7. Eat regular meals.
It’s important to keep your food intake consistent from day to day, as skipping meals is a major trigger for many people with migraines. It’s important to commit to eating foods that are generally healthy and make your body feel good, consistently each day.
8. Drop excess weight.
If you’re overweight or obese, that could be contributing to the frequency or severity of migraines. Dropping some of that excess weight could help you better manage your condition and experience fewer or less severe headaches.
9. Keep a consistent sleep routine.
Try to get roughly the same amount of sleep each night, preferably 7 to 8 hours in adults, as this can help stave off migraines related to a lack of sleep or disruptions to a healthy sleep pattern. Go to bed at the same time each night and wake each morning at about the same time. Shut off screens an hour before bedtime and keep your bedroom dark and cool for better sleep.
10. Avoid rebound headaches.
Rebound headaches, also sometimes called medication overuse headaches, can occur when you’re using medications to treat migraines or another headache condition for a long time. To avoid these headaches, you need to be careful when using rescue medications, which can alleviate the acute symptoms of migraine when they start. Anti-nausea medications, muscle relaxants and non-steroidal anti-inflammatory drugs can all be considered rescue meds. No matter whether these medications are prescriptions or available over-the-counter, too much of them can be a problem. You should keep use of these medications to no more than 10 days out of the month. The type or dose of other prescription medicines you may be taking to prevent migraines may also need to be adjusted if you’re relying too heavily on rescue medications.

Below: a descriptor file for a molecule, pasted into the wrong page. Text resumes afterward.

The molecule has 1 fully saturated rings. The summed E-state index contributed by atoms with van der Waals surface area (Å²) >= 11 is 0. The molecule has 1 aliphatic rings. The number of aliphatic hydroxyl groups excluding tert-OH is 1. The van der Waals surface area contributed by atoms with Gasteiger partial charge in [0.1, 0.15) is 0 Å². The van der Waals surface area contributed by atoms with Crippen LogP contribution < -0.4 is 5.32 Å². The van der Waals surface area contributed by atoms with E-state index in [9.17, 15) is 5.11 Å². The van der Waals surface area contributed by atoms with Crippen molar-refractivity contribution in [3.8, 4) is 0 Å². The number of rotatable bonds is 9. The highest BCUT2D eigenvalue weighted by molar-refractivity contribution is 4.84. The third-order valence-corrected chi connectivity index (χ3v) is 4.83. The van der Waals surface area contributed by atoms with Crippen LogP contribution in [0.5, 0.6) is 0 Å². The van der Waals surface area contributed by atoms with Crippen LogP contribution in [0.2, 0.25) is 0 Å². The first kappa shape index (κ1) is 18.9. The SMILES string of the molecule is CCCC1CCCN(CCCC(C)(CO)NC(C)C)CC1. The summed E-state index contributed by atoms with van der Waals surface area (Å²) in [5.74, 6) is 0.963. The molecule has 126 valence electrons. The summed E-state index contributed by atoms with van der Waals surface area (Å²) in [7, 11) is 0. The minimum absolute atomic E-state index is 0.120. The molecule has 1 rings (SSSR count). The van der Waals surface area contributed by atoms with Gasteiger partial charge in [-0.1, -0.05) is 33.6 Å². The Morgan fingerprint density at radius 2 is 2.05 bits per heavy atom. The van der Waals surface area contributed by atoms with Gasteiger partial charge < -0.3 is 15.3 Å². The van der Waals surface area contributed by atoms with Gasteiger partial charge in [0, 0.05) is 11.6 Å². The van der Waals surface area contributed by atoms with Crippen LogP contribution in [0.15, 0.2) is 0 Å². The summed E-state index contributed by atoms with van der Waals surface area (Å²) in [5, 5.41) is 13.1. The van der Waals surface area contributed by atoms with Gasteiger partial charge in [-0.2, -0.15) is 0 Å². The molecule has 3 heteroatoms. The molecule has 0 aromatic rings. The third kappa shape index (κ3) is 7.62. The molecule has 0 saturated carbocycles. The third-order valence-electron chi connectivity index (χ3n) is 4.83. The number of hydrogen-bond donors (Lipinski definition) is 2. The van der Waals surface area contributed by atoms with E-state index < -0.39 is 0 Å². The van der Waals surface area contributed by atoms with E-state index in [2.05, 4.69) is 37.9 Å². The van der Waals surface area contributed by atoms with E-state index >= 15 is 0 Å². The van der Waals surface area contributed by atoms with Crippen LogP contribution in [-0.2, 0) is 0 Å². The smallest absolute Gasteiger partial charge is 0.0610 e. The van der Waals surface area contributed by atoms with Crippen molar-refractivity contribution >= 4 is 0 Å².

11. Keep stress levels in check.
Stress and emotional disruption can be a major trigger for migraines in many people, and as such, you should seek to keep stress levels under control.
12. React when migraines strike.
As much as possible, when you feel a migraine coming on, practice self-care to cut it short. Seng recommends keeping your acute or rescue treatment with you at all times, so you can take it at the first sign of a migraine attack. If you’re able, go lie down in a dark room and use relaxation techniques to help distract yourself from the pain. It is also recommended to apply ice packs to the painful area and using stretching and heating pads to relax your muscles. Tension in the neck and upper back in particular can make migraine pain worse.
13. Know when to seek additional care.
There are certain “red flag” symptoms that should prompt you to seek emergency care. If you normally don’t get headaches and get a sudden onset, talk to your general practitioner or a neurologist, as there may be something underlying the development of a new headache condition. Any headache condition that seems to change suddenly or causes a loss of consciousness also needs to be investigated right away. If you lose vision or there’s a change in your ability to see, that’s also a red flag, as are fever or chills with headache. If you have migraine headache but have a change in quality or severity, check with your provider to discuss whether your management protocol needs to be adjusted.